Quarantine and the Pressure to Be the Best Parent Ever

There are moments that I sit and think, "Is this really happening? Is this real?"

Yup. The world is literally upside down. One bat. One man. One virus has literally brought the world to a virtual halt. (By the way... can we all agree that bats are the MOST ugly, disgusting, gross creatures on the face of the planet!) In any case... Jami and I were hanging out the other night talking and the discussion eventually landed on what our current reality looks like with quarantine. She expressed a deep desire to make this time memorable and fun… a time that our kids will never forget. But it wasn’t just that she was saying this as a matter of fact. I could tell that she was getting deeply emotional and that this had been weighing on her mind for some time.

So I reminded her that “the kids will, in fact, remember this time. I mean, what kid wouldn’t. They haven’t been to school for roughly 30 days. AND… we don’t really know when exactly they'll go back. ALL of their activities have been canceled. Life is in fact, nowhere close to being normal. So, if your goal is that the kids have a memorable experience during this time… then, mission accomplished.”

That is, of course, not what she meant at all. What she meant, was that it was solely up to us to plan each and every day of quarantine with a fun, new adventure. To plan activities that keep the kids busy and brings them joy and laughter. To make sure that their happiness and memories are our number one priority... Every. Single. Day.

Essentially… We. Have. To. Have. A. Grandiose. Plan. Every. Day. (Oh, and by the way, we don’t know when this quarantine will end so you will need to possibly have a never-ending plan which makes this even more stressful than it already is).

Just listening to Jami express her thoughts brought my stress levels up.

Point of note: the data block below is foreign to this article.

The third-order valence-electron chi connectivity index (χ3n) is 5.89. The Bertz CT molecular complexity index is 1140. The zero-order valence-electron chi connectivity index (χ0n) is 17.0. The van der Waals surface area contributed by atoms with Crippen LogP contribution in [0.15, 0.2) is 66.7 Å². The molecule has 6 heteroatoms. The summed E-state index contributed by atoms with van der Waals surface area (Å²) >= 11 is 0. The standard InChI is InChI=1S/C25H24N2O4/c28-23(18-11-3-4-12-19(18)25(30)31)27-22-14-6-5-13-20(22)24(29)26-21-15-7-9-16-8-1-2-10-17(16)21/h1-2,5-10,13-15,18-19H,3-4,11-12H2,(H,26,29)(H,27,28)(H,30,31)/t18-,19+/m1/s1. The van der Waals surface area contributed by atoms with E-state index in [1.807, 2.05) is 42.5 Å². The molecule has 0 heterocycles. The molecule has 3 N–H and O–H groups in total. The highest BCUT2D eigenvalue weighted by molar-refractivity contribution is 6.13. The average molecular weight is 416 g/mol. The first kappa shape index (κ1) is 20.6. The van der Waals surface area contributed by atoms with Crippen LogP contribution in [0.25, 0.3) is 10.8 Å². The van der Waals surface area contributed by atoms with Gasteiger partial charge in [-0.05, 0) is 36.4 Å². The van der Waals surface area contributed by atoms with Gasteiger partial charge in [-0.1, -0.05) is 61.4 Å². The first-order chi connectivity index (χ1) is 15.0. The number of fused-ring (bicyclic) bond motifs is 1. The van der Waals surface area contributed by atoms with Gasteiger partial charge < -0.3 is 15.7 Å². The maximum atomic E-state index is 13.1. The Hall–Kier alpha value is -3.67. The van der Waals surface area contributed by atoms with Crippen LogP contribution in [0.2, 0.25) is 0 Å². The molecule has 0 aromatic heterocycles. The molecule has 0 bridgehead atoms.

And I know why she was in this mindset. Jami’s a planner. She needs to know where she’s going and what’s going to happen along the way. So I knew why she was thinking like she was. I also knew that this was bringing a ton of pressure her way to be the perfect mom with the perfect plan to make this the perfect quarantine ever.

And the reality is that it’s not a bad thing that she wants to be intentional with our kids during this time. Having some intentionality is a good thing… no… it’s a great thing. It’s necessary.


In a time like this, it’s not necessary each and every hour of every day.

We don’t need to have a plan for every day. We don’t need to become event planners for our kids and come up with a grandiose plan so that this time will be memorable for them.

Instead, we should focus on simply being present with them. Because in this time, what they will find memorable is the time they had with us. They’ll remember the walks we went on. The huge (said with a Donald Trump voice) sand hill we climbed together. The time we played Uno together as a family. The time we taught Carter how to drive. The time we had a sleep over in our room with Morgan. The time we watched movies together as a family. The time I played video games with Carter while the girls watched.

Some of those things were planned. Some were spur of the moment where we stopped what we were doing to simply hang out with them. All were simple things… things they will remember. Things that didn't take stress to do as a family.

During this time of quarantine, it’s good to have a plan. It’s good to plan things as a family. But for you planners out there, don’t let the stress and pressure of thinking you have to have a plan for every day overwhelm you. Because it’s in the little moments... the moments that were unplanned, that our kids will look back on and remember with smiles.

Below are a few things that we’ve done as a family… and a few things that I would like to do. All of them are simple moments that you can have with your kids.

Go for walks… around your neighborhood and/or at our county or state parks

Go for a bike ride

Watch movies

Catch up on your favorite tv shows together

Make a cake

Have a sleep over in your bedroom

Make a pizza together (not a frozen pizza)

Play card games

Play video games

Do a TikTok video with your kids

Have an indoor picnic

Train the dog

Make homemade play dough

Do puzzles (I hate puzzles. We won't do them in our family)

These are just a few simple things that the kids will remember... simple things to do during this crazy time of quarantine.

Bottom line... don't stress yourself out trying to make this the most memorable quarantine time ever. Our kids will remember this time. So simply slow down... and simply BE with your kids. And when they get on your nerves, (believe me, they will) when they want to play Uno for the 10th night in a row, run to the store by yourself and buy your favorite treat just for yourself and hide it when you get back home.